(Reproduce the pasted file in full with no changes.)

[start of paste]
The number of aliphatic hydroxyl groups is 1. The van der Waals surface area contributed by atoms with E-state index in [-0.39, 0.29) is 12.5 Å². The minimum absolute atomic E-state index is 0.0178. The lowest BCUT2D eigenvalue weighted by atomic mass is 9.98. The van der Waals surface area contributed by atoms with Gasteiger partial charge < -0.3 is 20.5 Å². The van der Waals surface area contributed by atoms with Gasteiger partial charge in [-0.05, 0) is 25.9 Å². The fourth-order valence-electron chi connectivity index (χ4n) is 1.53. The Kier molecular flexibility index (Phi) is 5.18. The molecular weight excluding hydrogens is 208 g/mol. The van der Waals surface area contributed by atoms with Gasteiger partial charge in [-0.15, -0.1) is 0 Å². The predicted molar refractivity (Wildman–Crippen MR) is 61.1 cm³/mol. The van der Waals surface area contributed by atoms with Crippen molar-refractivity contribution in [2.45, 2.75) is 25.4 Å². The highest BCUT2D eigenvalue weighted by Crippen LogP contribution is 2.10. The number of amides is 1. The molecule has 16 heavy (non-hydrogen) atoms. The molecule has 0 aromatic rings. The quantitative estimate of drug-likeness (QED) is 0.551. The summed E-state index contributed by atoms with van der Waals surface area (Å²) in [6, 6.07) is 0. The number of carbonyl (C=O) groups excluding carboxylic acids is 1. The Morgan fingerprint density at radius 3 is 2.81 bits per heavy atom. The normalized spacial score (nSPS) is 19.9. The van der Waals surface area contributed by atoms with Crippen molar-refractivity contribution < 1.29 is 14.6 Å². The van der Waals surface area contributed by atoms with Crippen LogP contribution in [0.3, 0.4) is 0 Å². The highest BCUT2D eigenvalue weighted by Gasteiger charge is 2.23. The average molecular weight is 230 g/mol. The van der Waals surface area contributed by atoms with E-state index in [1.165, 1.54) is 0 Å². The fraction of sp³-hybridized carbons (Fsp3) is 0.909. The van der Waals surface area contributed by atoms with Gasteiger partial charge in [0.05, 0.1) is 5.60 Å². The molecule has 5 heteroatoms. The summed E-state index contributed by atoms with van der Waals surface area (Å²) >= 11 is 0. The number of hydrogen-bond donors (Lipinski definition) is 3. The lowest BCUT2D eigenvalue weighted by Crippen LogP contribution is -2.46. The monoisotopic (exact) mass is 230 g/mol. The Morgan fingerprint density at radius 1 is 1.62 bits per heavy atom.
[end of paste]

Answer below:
The number of aliphatic hydroxyl groups is 1. The van der Waals surface area contributed by atoms with E-state index in [-0.39, 0.29) is 12.5 Å². The minimum absolute atomic E-state index is 0.0178. The lowest BCUT2D eigenvalue weighted by atomic mass is 9.98. The van der Waals surface area contributed by atoms with Gasteiger partial charge < -0.3 is 20.5 Å². The van der Waals surface area contributed by atoms with Gasteiger partial charge in [-0.05, 0) is 25.9 Å². The fourth-order valence-electron chi connectivity index (χ4n) is 1.53. The Kier molecular flexibility index (Phi) is 5.18. The molecular weight excluding hydrogens is 208 g/mol. The van der Waals surface area contributed by atoms with Gasteiger partial charge in [-0.15, -0.1) is 0 Å². The predicted molar refractivity (Wildman–Crippen MR) is 61.1 cm³/mol. The van der Waals surface area contributed by atoms with Crippen molar-refractivity contribution in [2.45, 2.75) is 25.4 Å². The highest BCUT2D eigenvalue weighted by Crippen LogP contribution is 2.10. The number of amides is 1. The molecule has 16 heavy (non-hydrogen) atoms. The molecule has 0 aromatic rings. The quantitative estimate of drug-likeness (QED) is 0.551. The summed E-state index contributed by atoms with van der Waals surface area (Å²) in [6, 6.07) is 0. The number of carbonyl (C=O) groups excluding carboxylic acids is 1. The Morgan fingerprint density at radius 3 is 2.81 bits per heavy atom. The normalized spacial score (nSPS) is 19.9. The van der Waals surface area contributed by atoms with Crippen molar-refractivity contribution < 1.29 is 14.6 Å². The van der Waals surface area contributed by atoms with Crippen LogP contribution in [0.3, 0.4) is 0 Å². The highest BCUT2D eigenvalue weighted by Gasteiger charge is 2.23. The average molecular weight is 230 g/mol. The van der Waals surface area contributed by atoms with E-state index in [1.165, 1.54) is 0 Å². The fraction of sp³-hybridized carbons (Fsp3) is 0.909. The van der Waals surface area contributed by atoms with Gasteiger partial charge in [0.05, 0.1) is 5.60 Å². The molecule has 5 heteroatoms. The summed E-state index contributed by atoms with van der Waals surface area (Å²) >= 11 is 0. The number of hydrogen-bond donors (Lipinski definition) is 3. The lowest BCUT2D eigenvalue weighted by Crippen LogP contribution is -2.46. The monoisotopic (exact) mass is 230 g/mol. The Morgan fingerprint density at radius 1 is 1.62 bits per heavy atom.